The messengers proclaimed four distinguishing doctrines:1. Self-renunciation - the complete giving up of self-will to the will of God.2. The continuous activity of the Spirit of God in all believers, and the intimate union possible between God and man.3. The worthlessness of all religion based upon fear or hope of reward.4. The essential equality of laity and clergy, though for the sake of order and discipline the organization of the church was necessary.

Mulheim (home of the mill) had been one of the centers from which this spiritual blessing had radiated. Labardie had taken up his residence here, and had laboured for its welfare. William Hoffman, a deeply spiritual young theological student, who was to influence Gerhard, also resided there. He favoured the cause of the Pietists and so was suspected by the churchmen who feared he would draw away members from the church.In the providence of God, Mulheim was to be the home of Gerhard for most of his life. But we must go back to the young man's early career in order to trace his footsteps thither.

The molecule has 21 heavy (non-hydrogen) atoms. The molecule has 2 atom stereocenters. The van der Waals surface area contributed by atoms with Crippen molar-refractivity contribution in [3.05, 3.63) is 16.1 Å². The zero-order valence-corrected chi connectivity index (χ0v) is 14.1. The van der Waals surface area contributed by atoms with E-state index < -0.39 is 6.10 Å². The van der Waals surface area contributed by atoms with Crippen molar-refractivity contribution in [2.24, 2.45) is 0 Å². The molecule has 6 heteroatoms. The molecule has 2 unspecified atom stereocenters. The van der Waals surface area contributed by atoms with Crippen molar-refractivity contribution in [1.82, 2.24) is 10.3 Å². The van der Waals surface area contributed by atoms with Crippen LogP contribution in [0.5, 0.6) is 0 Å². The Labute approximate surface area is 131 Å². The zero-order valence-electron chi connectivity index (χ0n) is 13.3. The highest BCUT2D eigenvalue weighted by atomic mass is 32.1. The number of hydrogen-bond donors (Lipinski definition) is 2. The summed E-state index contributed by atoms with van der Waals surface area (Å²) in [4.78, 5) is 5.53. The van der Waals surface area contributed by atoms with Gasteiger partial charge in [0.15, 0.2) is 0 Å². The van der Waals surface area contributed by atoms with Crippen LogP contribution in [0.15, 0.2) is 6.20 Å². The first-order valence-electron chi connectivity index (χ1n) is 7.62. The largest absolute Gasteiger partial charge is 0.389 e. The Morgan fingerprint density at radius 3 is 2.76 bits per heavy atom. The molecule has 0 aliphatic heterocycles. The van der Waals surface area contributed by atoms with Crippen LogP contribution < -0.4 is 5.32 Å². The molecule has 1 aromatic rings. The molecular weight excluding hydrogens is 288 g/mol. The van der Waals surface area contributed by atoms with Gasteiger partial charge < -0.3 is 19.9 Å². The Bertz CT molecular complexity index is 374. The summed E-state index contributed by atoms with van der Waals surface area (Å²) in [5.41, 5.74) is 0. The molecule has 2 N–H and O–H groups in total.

For the rest of the biography see first comment

Gerhard Tersteegen's Sermons: Crumbs from the Master's table

For the complete Google books 'CRUMBS FROM THE MASTER'S TABLE' and 'THE QUIET WAY' cut and paste the website addresses below.



Friday, 4 May 2007

Hymns of Ter Steegen, Suso, and Others Volume 1

Hymns of Ter Steegen, Suso, and Others - Click Link Below for Index of hymns.